I have just returned from visiting Hestian Innovations, a company that supplies very fuel efficient cooking solutions for home and business use in Malawi, reducing forest destruction. They also are trying to clean up the emissions of the Tobacco Industry in Malawi, and use those emission reductions to make carbon credits.
Before I left for the bush, I was interviewed by Rick Macinnes-Rae at the Canadian Broadcasting about the documentary project.
Here is that interview and link, quoted directly from the CBC website:
"Africa's quest for carbon creditsAfrica has always been a land of old deserts. But ominously now, it's seeing the start of new ones. And it feels like a victim of a problem it's had little part in causing.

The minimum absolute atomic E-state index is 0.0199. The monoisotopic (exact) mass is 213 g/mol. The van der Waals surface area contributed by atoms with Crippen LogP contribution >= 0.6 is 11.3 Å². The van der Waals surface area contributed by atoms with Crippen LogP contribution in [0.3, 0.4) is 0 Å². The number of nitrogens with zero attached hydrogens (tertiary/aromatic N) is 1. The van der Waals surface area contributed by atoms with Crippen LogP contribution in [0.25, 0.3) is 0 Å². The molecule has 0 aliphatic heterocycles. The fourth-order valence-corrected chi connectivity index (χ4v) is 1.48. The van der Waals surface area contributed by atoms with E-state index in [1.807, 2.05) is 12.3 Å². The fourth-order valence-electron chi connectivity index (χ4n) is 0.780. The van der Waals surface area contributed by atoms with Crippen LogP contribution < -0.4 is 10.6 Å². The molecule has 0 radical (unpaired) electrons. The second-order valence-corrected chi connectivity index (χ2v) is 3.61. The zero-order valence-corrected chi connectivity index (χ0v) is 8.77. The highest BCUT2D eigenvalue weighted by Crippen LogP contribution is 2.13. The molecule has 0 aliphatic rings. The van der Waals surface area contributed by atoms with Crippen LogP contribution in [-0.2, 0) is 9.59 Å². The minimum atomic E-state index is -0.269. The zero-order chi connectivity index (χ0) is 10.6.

In fact, a group of 55 African states are so fed up with the global failure to reduce carbon emissions, they're threatening to boycott the U.N.'s climate change conference in Copenhagen next month.
Africa wants to be able to sell itself as a continent of "carbon sink forests," where countries over quota on carbon emissions can buy credits, from African states that aren't.
And one of the best carbon sinks...is an ugly little tree, according to Jeff Barbee.
He's a photojournalist based in Johannesburg, South Africa, and he's working on a documentary about Africa's forests. His work on the environment has appeared in various publications including The New York Times and Smithsonian Magazine.
Rick's discussion with Jeff..."
The link to countrywide radio program: